#UNEXPECTEDCANVAS

Our next installment of #UnexpectedCanvas will be created live during Friday’s block party at 516 Broad Street. The wall and sidewalk mural will be a tribute to the Monarch butterfly by artist collective, Sister Cat Studios. Artists include Claremont House owner, Holly McHaggee, and her sisters Sally Hagge-Bailey and Katherine Jenkins, both area art teachers.  Kids of all ages will be able to participate in the creation of the project with paint and sidewalk chalk that will be provided.

“Monarchs are increasingly endangered,” said McHaggee, “we would love to help raise awareness of the flowers these important pollinators need to grow and thrive.”

When I talked with the building owner, he was very confused as to merits of tackling this project given that the plywood would only be in place for a couple of weeks. IN fact, he was downright skeptical that it would have any value at all, though he was willing to let us waste our time if we wanted.  And that’s when it hit me.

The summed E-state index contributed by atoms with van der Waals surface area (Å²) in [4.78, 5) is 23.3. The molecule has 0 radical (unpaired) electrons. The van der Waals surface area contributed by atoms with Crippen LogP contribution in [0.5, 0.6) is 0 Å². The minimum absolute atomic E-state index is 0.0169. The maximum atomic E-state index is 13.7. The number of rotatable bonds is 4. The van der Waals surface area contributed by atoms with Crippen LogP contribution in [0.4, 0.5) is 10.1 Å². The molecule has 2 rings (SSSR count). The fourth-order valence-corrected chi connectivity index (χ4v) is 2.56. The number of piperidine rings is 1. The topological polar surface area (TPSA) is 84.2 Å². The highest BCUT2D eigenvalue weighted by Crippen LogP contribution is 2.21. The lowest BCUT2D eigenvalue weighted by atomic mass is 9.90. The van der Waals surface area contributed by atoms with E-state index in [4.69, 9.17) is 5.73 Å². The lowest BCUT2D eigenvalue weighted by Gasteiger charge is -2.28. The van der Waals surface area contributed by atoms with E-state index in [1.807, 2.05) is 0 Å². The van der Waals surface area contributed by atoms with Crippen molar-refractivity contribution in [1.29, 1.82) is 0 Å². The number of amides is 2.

The Butterfly Effect in chaos theory says that within some systems a tiny change of initial conditions contributes to much larger effects, like the flapping of a butterfly’s wings creating a tornado halfway around the world. Our little chalk and acrylic butterflies will be small, impermanent, and fleeting with the next rain and the refurbished wall, but I think they have the ability to return much greater to our community in the inspiration of a child’s imagination and reminder of what’s possible working together. I believe even these micro art experiences (and maybe even especially these tiny but visible experiences) can inspire others towards creative pursuits of their own in both small and large ways both now and in the future.  Art is not always pretty and permanent. Sometimes, it is just the experience of creation being allowed and celebrated in the public square.

Thanks to Bryan King at the City of Rome Planning Department for playing matchmaker, Ann Arnold at DDA for enthusiasm and project grant for supplies, and to our reluctant but hopefully soon-to-be proud building owner, Mark Wall.  The installation idea came up just this week and would not have been possible without many people saying “yes” very quickly, most especially our talented and visionary artists, Holly, Sally, and Katherine.